The effect of all of this and of the British government’s handling of the political situation has been to reinforce political logjams.

The political process is in trouble.

The British Secretary of State is contemplating conceding to another of the recent unionist demands by setting up some form of inquiry into the Parades Commission decision on the Ardoyne march – a move that would dangerously damage the integrity of the Parades Commission, undermine the residents and further undermine the Haass proposals.

In addition the Tory-led government in London wants to impose changes to the welfare benefits system mirroring similar changes that have been introduced in England, Scotland and Wales – changes that have resulted in disastrous consequences for the disabled, the unemployed and those in low paid jobs.

These should be opposed by a united Executive.

These changes are not about reform.

They are about cuts and they are part of a Thatcherite agenda designed to dismantle the welfare state. And Sinn Féin will oppose them.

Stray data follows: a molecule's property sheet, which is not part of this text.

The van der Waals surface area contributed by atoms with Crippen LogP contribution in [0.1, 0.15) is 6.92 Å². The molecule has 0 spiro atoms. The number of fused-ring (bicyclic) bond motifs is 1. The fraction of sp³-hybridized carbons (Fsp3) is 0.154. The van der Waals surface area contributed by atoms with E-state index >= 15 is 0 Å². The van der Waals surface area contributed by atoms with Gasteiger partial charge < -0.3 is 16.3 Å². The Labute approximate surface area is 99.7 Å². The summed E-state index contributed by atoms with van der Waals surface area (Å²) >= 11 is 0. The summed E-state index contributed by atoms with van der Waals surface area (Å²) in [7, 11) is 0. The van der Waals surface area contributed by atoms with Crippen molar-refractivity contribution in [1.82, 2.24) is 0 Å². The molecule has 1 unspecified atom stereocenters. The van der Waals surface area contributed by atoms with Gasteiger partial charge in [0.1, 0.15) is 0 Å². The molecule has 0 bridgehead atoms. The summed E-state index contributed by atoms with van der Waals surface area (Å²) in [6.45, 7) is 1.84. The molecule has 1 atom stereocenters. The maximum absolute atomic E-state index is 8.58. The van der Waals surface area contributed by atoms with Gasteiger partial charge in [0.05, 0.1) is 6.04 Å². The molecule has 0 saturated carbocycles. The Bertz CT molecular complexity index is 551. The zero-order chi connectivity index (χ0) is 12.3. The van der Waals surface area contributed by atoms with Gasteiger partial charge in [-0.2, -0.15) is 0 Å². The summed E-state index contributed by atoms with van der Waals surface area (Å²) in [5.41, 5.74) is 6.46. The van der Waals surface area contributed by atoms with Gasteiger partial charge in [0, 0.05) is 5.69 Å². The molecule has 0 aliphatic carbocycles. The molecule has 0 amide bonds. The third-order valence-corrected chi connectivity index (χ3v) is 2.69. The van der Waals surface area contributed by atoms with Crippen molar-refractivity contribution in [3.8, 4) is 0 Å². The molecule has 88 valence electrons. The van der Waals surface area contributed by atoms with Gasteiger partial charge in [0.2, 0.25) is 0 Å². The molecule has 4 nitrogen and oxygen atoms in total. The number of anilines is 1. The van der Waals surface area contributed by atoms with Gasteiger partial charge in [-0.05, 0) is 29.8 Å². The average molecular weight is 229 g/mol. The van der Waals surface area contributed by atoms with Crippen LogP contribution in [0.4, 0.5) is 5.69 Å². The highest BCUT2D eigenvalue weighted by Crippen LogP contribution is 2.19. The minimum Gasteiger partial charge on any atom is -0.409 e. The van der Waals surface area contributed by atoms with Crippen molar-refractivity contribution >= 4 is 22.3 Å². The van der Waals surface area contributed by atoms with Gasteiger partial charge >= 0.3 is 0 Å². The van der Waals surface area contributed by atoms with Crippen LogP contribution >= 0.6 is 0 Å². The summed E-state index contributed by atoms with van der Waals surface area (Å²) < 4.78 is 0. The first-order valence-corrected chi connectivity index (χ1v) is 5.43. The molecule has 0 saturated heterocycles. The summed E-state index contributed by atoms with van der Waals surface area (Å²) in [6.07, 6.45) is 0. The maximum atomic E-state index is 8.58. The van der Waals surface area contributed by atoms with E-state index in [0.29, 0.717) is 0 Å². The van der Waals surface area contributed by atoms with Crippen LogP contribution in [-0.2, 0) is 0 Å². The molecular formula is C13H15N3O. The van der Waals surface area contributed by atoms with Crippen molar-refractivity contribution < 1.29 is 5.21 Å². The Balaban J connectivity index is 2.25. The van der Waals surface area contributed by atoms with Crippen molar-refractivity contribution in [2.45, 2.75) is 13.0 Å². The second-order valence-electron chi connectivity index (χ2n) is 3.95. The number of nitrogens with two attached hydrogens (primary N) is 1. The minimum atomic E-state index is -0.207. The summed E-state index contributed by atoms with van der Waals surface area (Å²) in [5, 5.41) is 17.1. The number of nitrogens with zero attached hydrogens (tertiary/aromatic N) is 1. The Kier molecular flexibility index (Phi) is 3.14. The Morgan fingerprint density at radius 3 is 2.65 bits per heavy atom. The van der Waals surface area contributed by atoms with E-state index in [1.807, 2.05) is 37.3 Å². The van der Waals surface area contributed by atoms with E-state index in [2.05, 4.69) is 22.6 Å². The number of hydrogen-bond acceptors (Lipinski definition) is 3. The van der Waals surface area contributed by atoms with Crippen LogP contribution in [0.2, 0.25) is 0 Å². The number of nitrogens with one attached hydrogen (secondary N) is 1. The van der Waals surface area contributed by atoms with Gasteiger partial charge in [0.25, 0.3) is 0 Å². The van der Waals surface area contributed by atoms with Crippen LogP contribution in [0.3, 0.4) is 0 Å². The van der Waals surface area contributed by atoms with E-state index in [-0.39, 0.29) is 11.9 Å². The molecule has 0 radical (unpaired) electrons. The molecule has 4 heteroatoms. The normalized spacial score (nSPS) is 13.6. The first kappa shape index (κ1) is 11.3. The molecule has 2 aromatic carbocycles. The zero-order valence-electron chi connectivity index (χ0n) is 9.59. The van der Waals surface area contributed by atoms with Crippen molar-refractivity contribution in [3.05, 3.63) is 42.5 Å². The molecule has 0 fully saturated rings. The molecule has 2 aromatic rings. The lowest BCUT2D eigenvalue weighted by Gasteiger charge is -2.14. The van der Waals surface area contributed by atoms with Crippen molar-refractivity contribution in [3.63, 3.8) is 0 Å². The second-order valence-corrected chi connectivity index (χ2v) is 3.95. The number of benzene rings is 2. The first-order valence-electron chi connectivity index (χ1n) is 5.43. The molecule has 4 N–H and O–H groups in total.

Political process faces greatest challenge

Most worryingly there is no evidence from Downing Street or the NIO or the Unionist leaderships of any likelihood of a real negotiation on all of these issues commencing in September.

This therefore presents a very significant challenge to everyone who wants to see progress and to all those who support the Good Friday and other agreements. This includes leaders of civic society, the community sector, the trade union movement, the business sector, as well as political parties.

The fact is that the anti-agreement axis has been very active in asserting a negative agenda. Too many in the pro-agreement axis, with some notable exceptions have been passive. This includes the Irish government.

We are moving into another election cycle with the Westminster elections next May and Assembly elections the following year.